Many commentators see Brazilian prosecutors as impediments for economic development. In 2007, a leading Brazilian business magazine gave voice to this view in an article whose title could be translated as “The Powerpuff Boys”6 and that depicted prosecutors as “young and autonomous agents who flex their muscles and jam the development of infra-structure in Brazil” (Paul 2007). A similar perspective surfaced in many of the interviews I conducted with business leaders and other representatives of private-sector interests. For example, the head of a business association in Minas Gerais claimed that “prosecutors are doing their job, and they are very active at it” but “from our point of view, they represent a major obstacle to business and they really mess things up”. The manager of a large sugar and ethanol operation corroborated this view: “the prosecutors, they think they are like god. They do as they please and that’s it. No discussion, it is their way or the highway”.7And the head of a business association in Sao Paulo was even blunter: “here we have to contend with a prosecutor who is a lunatic, completely deranged and intent on destroying our sector”.
Public officials also complain about prosecutorial interference. An urban planner employed by the city of Sao Paulo said that “prosecutors are concerned solely with formalities, legalisms, laws, and deadlines; they don’t care about what is good for the city. There is absolutely nothing [good] a public servant can do that a prosecutor will not show up and spoil things”. The CEO of a public development bank took a subtler and more diplomatic but no less revealing approach: “prosecutors are central actors; for good or for evil” [emphasis added].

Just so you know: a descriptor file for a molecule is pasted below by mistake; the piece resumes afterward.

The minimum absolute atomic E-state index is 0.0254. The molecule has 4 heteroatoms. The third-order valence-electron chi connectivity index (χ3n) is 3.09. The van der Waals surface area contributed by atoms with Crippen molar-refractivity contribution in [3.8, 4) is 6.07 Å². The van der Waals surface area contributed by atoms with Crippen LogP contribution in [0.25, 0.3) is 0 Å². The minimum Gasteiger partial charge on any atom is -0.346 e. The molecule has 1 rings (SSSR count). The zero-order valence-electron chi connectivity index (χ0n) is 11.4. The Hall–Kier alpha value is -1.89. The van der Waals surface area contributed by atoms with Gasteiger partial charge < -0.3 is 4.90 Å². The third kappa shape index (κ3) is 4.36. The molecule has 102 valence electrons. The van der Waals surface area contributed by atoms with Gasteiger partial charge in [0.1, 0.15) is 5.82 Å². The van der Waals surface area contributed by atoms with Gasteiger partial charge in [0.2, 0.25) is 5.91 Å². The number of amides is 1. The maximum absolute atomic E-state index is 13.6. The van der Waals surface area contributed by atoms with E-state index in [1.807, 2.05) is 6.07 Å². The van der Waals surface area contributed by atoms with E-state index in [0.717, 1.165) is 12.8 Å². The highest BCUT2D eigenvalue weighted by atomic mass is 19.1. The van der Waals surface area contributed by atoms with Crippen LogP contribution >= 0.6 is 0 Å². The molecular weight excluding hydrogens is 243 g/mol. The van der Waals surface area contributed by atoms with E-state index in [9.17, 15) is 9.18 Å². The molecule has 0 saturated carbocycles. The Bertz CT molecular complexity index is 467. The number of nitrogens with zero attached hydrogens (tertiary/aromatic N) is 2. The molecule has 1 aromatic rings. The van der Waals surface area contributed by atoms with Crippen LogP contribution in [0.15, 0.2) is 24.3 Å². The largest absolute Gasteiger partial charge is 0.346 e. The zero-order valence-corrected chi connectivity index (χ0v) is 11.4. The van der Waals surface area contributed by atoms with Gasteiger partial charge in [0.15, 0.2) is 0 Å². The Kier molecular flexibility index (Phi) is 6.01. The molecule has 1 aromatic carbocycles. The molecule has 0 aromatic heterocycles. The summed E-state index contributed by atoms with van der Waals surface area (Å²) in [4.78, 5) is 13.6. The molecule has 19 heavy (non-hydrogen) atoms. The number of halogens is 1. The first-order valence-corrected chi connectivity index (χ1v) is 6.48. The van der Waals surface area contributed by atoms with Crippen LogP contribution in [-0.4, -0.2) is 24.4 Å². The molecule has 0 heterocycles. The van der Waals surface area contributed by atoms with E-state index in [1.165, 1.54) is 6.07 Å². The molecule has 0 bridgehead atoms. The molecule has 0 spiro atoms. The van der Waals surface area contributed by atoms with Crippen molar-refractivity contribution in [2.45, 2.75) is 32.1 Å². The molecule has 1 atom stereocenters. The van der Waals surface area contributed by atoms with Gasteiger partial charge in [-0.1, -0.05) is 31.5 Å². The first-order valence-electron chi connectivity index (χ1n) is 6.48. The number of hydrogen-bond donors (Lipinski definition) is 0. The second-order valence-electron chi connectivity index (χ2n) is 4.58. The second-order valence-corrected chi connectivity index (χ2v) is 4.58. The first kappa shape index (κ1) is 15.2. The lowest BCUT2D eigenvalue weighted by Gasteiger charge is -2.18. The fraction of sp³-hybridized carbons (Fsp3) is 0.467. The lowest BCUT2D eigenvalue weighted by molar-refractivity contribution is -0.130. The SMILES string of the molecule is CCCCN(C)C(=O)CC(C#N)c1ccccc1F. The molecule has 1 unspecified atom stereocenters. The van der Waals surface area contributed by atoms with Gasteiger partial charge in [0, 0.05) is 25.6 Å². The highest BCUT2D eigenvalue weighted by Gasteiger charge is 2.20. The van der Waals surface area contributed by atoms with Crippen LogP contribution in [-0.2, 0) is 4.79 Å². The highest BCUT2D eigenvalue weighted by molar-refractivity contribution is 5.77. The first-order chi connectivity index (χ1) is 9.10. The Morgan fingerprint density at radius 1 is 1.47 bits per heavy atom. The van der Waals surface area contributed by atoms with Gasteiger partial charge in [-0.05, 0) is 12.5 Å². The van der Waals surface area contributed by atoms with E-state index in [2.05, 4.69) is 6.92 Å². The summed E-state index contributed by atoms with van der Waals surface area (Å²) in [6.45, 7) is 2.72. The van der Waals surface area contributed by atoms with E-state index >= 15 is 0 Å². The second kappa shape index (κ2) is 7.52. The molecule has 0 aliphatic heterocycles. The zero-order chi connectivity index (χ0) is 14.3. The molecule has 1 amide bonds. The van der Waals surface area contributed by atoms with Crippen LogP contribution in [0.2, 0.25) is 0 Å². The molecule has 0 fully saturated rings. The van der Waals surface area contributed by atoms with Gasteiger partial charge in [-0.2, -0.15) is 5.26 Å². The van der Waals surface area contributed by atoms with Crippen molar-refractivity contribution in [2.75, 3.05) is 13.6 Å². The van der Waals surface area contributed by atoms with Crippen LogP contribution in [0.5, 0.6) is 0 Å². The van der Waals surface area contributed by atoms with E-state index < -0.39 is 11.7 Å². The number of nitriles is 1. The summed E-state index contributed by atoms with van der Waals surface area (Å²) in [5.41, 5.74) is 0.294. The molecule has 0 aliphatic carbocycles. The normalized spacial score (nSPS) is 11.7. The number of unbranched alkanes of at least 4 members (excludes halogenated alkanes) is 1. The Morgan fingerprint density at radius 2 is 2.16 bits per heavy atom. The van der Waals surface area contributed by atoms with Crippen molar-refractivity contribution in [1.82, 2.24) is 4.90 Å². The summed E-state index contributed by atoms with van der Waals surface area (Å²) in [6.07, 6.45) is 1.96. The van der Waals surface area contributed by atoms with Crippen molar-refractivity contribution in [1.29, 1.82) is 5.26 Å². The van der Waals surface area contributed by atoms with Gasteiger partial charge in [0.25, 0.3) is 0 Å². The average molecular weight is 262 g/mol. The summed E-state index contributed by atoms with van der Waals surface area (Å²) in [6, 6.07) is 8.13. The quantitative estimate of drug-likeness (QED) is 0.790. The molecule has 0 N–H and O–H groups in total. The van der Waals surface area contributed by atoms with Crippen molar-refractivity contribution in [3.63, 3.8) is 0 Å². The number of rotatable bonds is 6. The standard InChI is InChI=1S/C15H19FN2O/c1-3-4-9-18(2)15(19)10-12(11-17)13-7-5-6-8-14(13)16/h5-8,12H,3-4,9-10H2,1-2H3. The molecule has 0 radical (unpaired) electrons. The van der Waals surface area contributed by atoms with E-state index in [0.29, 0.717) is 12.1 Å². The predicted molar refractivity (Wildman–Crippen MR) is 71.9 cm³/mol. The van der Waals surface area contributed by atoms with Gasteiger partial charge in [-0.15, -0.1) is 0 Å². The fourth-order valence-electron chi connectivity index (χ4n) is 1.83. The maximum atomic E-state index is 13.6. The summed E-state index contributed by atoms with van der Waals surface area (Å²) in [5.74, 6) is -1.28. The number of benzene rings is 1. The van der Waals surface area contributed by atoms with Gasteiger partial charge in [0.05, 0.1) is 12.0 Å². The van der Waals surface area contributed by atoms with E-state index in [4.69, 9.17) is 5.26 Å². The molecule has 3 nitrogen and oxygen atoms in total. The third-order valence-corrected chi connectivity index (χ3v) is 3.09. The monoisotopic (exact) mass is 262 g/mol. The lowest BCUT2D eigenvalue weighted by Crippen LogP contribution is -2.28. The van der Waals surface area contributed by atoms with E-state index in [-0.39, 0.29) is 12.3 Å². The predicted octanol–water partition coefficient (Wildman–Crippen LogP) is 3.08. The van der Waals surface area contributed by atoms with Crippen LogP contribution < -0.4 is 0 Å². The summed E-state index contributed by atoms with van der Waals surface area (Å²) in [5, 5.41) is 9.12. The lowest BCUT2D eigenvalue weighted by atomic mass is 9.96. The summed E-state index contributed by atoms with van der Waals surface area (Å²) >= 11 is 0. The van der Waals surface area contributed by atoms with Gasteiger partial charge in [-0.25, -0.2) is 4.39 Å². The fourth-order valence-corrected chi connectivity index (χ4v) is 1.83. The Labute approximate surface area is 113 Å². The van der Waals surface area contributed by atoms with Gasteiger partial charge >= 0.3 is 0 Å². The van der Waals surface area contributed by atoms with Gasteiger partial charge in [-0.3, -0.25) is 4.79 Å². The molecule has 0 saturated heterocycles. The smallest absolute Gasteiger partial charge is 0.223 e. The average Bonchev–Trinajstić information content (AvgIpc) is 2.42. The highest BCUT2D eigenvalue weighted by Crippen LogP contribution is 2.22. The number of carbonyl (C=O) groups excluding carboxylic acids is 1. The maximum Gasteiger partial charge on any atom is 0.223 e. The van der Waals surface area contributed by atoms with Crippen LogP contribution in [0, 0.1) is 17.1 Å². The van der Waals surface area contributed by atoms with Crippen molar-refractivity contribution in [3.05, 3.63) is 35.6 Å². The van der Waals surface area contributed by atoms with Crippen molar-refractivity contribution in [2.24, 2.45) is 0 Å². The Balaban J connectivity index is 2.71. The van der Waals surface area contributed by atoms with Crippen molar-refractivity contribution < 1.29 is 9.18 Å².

Even President Lula, a historic ally of unions, social movements, and environmental activists has found reasons to complain about the prosecutors. Soon after launching a country-wide infrastructure initiative named ‘Plan for the acceleration of economic growth’, he said:
“I’m devoting myself … to identifying all the pending snags that I have with the environment, the Ministério Público [my emphasis], the indigenous people, the maroon communities, and the General Accounting Office and then I will prepare a package, take it to Congress and tell them: ‘look, this is not a problem for the president to solve, this is a problem for the country”8
This view is buttressed by scholars who, even if sympathetic to the MP in the abstract, still reprimand the institution for being too independent and democratically unaccountable. For instance, Fabio Kerche (2007) argues that the Ministério Público’s “considerable autonomy is not counteracted by a significant amount of accountability”. Then, he observes that this is “a rare occurrence in Brazil and in other democracies”. Likewise, Maria Teresa Sadek and Rosangela Cavalcanti (2003) argue that “the large degree of freedom and autonomy given to members of the Public Prosecution … constitutes the most important problem facing the institution”. Flavianne Nobrega (2007) is more explicit about her judgment when she points out that prosecutorial discretion “ends up leading to negative results of the practical point of view to democracy [sic]”.9 A high-level official from a multilateral development bank, also speaking more in theory than on facts, expressed a similar dissatisfaction: “I look at the MP and say wow! There is no oversight, and prosecutors can act as they please. And how do they act? They implement the laws selectively. This is a horrifying thought”.